Despite their rarity, with an estimated population of merely 1,000 worldwide, Peruvian Inca Orchids have proven to be highly practical companions. As they lack fur, they are naturally adept bed warmers and ideal pets for those with allergies to dog hair. Moreover, their hairless constitution prevents easy flea infestations. However, their hairlessness also necessitates specific care, such as the need for sunscreen during outdoor ventures and periodic application of moisturizing creams to maintain their skin health.

For a long period, these dogs were neglected, often reduced to feral existence on the streets of Peru’s bustling cities. It was only in the rural districts of the country that they were accorded any form of social standing. Today, their unique qualities and intriguing history ensure they are increasingly cherished, a testament to their resilience and distinctive charm.

From street strays to style statements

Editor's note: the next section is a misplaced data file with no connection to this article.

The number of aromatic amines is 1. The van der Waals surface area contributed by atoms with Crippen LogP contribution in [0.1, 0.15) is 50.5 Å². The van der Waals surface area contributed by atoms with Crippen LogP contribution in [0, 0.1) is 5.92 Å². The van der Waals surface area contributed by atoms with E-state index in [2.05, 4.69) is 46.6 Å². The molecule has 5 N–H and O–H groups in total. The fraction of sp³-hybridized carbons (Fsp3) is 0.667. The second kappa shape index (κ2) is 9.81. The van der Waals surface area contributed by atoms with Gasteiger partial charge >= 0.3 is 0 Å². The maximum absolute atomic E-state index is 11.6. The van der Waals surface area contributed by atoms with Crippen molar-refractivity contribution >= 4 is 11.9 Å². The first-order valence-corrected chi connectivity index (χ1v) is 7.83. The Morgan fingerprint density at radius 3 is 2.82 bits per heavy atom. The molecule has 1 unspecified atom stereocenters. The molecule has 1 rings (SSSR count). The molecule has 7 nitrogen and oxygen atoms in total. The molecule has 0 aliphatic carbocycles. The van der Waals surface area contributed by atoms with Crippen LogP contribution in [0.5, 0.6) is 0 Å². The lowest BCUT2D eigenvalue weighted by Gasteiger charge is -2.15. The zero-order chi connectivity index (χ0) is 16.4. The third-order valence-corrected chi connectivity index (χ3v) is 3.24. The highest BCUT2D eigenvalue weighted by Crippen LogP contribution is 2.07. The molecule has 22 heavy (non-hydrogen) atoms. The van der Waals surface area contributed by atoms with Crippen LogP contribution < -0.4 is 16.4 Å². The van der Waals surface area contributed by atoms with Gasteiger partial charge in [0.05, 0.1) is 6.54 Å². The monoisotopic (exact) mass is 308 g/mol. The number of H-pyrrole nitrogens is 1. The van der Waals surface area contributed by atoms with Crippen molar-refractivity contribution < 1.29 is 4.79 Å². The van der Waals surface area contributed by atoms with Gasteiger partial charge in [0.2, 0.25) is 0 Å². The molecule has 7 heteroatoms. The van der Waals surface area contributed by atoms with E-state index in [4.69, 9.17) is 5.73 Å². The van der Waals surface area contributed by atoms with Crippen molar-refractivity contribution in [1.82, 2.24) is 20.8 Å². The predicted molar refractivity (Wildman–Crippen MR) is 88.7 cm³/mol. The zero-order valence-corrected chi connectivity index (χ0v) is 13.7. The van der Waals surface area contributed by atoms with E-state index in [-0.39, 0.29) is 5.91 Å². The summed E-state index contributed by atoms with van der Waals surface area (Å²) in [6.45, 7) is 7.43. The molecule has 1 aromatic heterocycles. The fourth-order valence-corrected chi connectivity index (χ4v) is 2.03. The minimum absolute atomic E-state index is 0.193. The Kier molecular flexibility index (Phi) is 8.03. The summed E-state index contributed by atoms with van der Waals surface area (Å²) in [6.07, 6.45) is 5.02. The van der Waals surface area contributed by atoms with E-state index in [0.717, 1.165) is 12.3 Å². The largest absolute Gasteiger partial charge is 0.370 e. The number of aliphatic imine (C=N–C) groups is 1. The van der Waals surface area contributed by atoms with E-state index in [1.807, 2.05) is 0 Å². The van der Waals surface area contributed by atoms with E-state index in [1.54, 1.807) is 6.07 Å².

In a commendable effort to conserve and commemorate the Peruvian Hairless Dog, a true national emblem, the Peruvian government has recently initiated significant measures. In an unprecedented move, legislation has been passed mandating the presence of at least two of these unique dogs at every historical site within the country. Gone are the days when these dogs roamed the streets as strays; now, they are guardians of heritage, bearing witness to their nation’s rich history.

The Discovery of a stray Peruvian Inca Orchid is now met with an incentivized response. Should one stumble upon such a dog wandering the streets, it can be returned to the appropriate state agency, with a generous reward of $1,000 acting as a testament to their valued status in Peruvian society.

As of late, the Peruvian Inca Orchid has witnessed a surge in popularity within the upscale neighborhoods of Lima, Peru’s vibrant capital. A stroll through these neighborhoods paints a colorful picture of youthful trendsetters, stylishly attired, promenading along the city’s avenues with their color-coordinated Peruvian Inca Orchids, the dogs’ leashes adding a further splash of matching hues to the tableau.

Despite their rising status as a canine fashion accessory, the Peruvian government’s aspiration transcends the transient nature of trends. The aim is to underscore and promote the breed as an enduring symbol of Peru’s rich history and cultural tapestry. Thus, while their popularity among Lima’s fashion-conscious crowd may wax and wane with the changing tides of style, the cultural significance of the Peruvian Inca Orchid will persist, its roots entrenched deeply in the country’s historical soil.